Nevada Gov. Steve Sisolak (D) on Friday officially signed into law a bill that would make the Silver State the first in the nation to hold a presidential primary during a general election year.
The measure, which passed both chambers in the Nevada state legislature last month, would change Nevada’s contest from a caucus to a primary that will be held on the first Tuesday in February.
Despite Sisolak’s Friday signing, the bill will still need to gain the support of national political parties to take effect.
Should the parties not agree to the calendar changes, Nevada state parties could be at risk of losing delegates at presidential nomination conventions, The Associated Press noted Friday.
The official signing, though, could prompt Iowa and New Hampshire, which traditionally hold the first primary elections during a presidential election year, to move up their contests.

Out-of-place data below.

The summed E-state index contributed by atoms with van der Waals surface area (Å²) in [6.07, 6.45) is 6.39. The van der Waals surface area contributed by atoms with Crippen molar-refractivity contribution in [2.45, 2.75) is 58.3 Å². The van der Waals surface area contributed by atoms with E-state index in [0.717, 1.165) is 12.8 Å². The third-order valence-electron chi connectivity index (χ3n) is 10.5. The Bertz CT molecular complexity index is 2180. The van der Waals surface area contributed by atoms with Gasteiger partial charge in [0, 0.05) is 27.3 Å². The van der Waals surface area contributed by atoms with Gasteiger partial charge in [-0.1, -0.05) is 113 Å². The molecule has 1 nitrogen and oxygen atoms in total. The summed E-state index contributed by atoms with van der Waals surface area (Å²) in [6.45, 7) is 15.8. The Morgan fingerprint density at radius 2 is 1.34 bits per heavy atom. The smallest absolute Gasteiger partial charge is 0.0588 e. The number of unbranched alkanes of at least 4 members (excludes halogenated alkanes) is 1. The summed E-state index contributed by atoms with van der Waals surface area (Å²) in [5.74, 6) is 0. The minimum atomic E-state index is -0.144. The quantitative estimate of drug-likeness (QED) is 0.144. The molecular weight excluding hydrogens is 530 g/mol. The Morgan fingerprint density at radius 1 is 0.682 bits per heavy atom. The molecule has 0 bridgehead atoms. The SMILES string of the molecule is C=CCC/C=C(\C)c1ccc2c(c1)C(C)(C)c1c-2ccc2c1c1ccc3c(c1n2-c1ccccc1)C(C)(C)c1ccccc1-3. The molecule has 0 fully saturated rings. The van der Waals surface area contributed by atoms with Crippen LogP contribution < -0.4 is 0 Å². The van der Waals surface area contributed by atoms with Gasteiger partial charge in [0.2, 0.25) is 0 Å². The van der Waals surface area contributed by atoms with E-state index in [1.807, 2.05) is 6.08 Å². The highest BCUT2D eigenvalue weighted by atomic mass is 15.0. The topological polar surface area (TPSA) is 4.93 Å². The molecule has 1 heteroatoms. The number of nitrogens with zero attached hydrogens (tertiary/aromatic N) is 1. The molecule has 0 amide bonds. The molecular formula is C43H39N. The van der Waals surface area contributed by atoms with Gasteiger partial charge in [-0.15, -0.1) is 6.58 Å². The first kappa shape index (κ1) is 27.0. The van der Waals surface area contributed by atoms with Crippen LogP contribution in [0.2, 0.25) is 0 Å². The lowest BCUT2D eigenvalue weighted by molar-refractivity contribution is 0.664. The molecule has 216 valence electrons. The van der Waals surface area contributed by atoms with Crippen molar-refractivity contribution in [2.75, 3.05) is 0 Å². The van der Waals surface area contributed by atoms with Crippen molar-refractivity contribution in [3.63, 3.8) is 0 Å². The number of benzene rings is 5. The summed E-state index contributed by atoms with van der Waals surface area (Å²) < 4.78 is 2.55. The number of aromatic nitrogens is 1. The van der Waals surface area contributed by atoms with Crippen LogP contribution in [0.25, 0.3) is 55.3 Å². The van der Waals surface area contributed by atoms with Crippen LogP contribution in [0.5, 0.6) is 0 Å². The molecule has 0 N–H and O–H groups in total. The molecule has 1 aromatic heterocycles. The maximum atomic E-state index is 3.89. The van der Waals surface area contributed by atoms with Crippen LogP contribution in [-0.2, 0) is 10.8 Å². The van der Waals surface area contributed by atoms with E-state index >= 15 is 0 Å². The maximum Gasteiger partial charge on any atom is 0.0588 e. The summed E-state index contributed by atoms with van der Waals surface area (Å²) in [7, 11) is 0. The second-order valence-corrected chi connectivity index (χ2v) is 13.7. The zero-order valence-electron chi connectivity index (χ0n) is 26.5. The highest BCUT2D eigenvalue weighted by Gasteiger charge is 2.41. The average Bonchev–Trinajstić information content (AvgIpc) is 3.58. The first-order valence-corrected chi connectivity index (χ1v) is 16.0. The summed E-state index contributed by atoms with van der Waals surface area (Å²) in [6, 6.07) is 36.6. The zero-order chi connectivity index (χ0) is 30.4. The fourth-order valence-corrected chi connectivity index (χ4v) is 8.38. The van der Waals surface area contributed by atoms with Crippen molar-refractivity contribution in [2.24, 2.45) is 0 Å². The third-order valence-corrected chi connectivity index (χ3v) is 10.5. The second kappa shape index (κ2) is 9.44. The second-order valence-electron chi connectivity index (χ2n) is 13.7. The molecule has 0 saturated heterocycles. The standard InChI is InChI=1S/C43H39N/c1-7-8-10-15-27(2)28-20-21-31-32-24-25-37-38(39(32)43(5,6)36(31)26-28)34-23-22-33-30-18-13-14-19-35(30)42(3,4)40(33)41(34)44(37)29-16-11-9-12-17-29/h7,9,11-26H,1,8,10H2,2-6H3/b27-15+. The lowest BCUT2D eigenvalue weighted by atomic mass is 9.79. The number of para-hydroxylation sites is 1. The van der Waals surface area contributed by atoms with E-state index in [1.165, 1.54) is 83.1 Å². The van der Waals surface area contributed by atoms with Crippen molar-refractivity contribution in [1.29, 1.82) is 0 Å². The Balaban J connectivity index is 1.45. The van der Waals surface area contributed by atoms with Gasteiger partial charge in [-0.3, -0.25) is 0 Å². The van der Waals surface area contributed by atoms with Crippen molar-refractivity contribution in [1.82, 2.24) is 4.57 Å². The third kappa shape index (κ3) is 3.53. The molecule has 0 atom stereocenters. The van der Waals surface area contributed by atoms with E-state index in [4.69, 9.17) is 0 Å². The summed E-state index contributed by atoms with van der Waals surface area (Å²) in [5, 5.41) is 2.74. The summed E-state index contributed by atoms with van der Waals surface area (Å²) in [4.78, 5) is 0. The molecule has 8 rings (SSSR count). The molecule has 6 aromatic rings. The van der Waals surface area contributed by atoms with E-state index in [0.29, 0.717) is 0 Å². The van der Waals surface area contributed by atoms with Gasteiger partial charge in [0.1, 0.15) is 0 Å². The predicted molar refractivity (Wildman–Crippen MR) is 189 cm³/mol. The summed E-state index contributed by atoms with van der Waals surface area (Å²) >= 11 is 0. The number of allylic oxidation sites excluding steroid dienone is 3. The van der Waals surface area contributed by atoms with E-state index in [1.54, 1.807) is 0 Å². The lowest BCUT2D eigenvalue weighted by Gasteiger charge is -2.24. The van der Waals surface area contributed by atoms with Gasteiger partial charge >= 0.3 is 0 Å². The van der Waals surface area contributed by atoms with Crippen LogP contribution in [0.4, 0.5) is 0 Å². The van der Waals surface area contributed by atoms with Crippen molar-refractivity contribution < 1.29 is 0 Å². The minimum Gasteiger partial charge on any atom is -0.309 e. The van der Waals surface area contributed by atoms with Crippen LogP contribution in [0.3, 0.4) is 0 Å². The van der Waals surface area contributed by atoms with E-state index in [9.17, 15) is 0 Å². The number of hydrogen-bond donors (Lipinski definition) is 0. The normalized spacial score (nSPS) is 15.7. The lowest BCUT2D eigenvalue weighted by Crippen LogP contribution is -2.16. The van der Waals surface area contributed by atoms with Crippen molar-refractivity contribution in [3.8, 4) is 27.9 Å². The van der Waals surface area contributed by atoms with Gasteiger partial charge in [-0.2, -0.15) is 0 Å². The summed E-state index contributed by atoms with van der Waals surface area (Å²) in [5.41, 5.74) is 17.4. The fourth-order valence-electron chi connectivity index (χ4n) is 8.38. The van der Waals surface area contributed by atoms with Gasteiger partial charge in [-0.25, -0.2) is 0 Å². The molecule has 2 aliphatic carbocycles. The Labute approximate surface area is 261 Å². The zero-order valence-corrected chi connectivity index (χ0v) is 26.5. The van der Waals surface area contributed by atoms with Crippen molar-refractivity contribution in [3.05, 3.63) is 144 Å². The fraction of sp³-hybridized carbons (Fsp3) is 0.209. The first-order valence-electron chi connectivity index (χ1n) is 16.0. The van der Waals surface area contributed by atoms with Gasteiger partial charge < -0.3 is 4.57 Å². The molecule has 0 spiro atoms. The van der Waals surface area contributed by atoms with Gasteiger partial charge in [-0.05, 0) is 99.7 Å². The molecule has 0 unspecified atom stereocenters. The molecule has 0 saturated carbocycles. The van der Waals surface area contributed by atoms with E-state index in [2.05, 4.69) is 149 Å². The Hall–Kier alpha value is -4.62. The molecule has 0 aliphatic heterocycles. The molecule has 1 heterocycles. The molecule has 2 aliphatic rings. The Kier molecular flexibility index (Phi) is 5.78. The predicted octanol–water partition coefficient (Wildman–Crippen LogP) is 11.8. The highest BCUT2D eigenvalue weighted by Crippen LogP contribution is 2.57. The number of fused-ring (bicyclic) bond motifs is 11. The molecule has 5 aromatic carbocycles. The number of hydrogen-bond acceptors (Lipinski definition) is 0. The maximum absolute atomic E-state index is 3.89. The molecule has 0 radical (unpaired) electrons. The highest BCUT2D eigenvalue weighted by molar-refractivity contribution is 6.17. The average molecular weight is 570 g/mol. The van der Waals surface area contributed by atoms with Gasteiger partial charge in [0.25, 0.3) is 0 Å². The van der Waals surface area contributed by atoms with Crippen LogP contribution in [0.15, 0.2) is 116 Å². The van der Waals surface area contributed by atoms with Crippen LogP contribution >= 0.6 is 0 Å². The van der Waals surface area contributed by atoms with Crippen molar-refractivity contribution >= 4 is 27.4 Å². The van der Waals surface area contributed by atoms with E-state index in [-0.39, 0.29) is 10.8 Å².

Nevada Democrats, including former Senate Majority Leader Harry Reid, have pushed to put Nevada into the first slot, citing in part problems with the Iowa caucuses, especially in 2020.
The 2020 Iowa caucus, which was described as a disaster by many, experienced delayed results due to issues with a new app the Iowa Democratic Party planned to use to report tallies.
Democrats have also argued that Nevada’s diversity more effectively represents the demographics of the U.S. as a whole, compared to Iowa and New Hampshire, whose populations are overwhelmingly white.
During Friday’s bill signing ceremony, Sisolak said, “This brings me great pride, as the diversity and culture found in the people in the great state of Nevada … (Read more)